Seoul to ease university building regulations for more R&D space

2022.12.13 11:56:01 | 2023.03.15 14:56:01

Seoul Mayor Oh Se-hoon addressing the press at a briefing held at the City Hall on Monday.이미지 확대

Seoul Mayor Oh Se-hoon addressing the press at a briefing held at the City Hall on Monday.

The city of Seoul will ease regulations on university campuses to allow their building to go taller and bigger for more spaces for experiment, research, and business creation especially in the field of cutting-edge technology at a time when the export-reliant Korea urgently needs new growth engines.

The plan was released by Seoul Mayor Oh Se-hoon during a press conference held at the City Hall on Monday.

Under the plan with an aim for implementation by the second half of 2023, the Seoul Metropolitan Government will introduce a new concept dubbed Innovative Growth Zones, which is not subject to the current floor area ratio that stipulates how much building can be constructed on a plot of land.

For a university building in the designated Innovative Growth Zone, the floor area ratio can be enlarged with an addition of given space limits on the campus playground or green area. In cases where space is still insufficient, the Seoul Metropolitan Government will revise the ordinance on urban planning to increase the overall floor area ratio for universities in the city by 120 percent. If everything goes as planned, a university will be able to build a high-rise building with a floor area ratio of up to 1,000 percent, equivalent to the level applied to a commercial district, the city explained.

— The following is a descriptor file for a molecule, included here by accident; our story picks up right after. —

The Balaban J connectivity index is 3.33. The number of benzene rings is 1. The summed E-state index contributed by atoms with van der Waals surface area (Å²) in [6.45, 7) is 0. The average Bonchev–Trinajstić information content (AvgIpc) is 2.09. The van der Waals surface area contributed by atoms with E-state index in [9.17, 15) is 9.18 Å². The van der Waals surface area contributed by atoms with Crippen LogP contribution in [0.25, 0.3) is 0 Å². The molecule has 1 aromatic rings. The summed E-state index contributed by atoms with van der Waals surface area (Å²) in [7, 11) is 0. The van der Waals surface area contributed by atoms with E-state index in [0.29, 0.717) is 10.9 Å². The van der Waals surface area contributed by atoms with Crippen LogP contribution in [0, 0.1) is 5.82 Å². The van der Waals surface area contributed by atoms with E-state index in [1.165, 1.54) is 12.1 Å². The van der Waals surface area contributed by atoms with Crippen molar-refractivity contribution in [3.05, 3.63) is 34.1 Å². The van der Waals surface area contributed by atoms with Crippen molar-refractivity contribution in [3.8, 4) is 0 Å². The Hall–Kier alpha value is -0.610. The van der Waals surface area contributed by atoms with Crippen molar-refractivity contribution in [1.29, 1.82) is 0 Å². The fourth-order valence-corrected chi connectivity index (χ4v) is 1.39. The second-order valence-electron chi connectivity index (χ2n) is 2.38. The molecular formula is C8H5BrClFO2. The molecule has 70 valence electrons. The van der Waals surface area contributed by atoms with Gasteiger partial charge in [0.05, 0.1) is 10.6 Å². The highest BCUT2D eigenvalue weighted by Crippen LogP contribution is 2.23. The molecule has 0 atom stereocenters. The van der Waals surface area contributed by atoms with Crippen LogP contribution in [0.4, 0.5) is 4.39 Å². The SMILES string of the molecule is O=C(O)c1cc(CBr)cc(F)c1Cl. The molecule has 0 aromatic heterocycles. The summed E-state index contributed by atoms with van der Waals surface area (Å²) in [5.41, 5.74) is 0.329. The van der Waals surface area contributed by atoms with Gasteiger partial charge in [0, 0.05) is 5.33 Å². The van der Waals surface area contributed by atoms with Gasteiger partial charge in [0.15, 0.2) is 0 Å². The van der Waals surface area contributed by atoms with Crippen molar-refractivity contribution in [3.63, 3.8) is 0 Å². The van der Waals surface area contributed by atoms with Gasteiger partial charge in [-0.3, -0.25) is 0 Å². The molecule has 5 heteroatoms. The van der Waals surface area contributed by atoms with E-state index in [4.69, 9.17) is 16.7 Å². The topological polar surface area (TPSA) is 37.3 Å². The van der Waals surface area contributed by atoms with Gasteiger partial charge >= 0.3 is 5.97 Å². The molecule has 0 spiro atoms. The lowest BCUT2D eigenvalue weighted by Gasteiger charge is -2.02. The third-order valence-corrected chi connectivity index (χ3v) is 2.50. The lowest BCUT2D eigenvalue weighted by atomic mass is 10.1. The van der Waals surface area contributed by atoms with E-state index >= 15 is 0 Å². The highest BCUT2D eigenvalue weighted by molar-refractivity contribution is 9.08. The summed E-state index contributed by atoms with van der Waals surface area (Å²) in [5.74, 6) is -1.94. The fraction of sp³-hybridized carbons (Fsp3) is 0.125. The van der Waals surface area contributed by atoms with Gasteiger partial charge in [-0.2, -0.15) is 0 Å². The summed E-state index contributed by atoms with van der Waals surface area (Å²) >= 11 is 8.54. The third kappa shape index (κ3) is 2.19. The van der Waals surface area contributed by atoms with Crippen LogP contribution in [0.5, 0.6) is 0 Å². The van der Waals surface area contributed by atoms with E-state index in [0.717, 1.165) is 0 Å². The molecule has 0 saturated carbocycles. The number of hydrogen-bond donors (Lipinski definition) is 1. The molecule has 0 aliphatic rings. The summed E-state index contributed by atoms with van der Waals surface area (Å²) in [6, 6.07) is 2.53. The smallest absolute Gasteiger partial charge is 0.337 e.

The city also decided to remove building height restrictions on campuses if the impact on the surrounding landscape is not grave.

A university may file for the designation of an innovative growth zone, and the city of Seoul will conduct deliberation before a final decision. The space expansion in the zone should be intended to promote entrepreneurship, industry-academy cooperation, and research and development in science and engineering, the city said.

About 98 percent of 54 universities in Seoul are located in natural green areas or general residential areas, which are mainly low-density zones with a floor area ratio of less than 200 percent. About 30 percent or 16 universities are already at 75 percent of the building they are currently allowed, and nine campuses are at 90 percent or more, which means there is no room for expansion.

The Seoul Metropolitan Government said that universities that use 70 percent or more of their floor area ratio could secure an additional area of up to 530,000 square meters per university, adding the space expansion could lead to 1.18 trillion won ($0.9 billion) in investments and create 23,800 new jobs.

By Lee Hee-soo and Minu Kim

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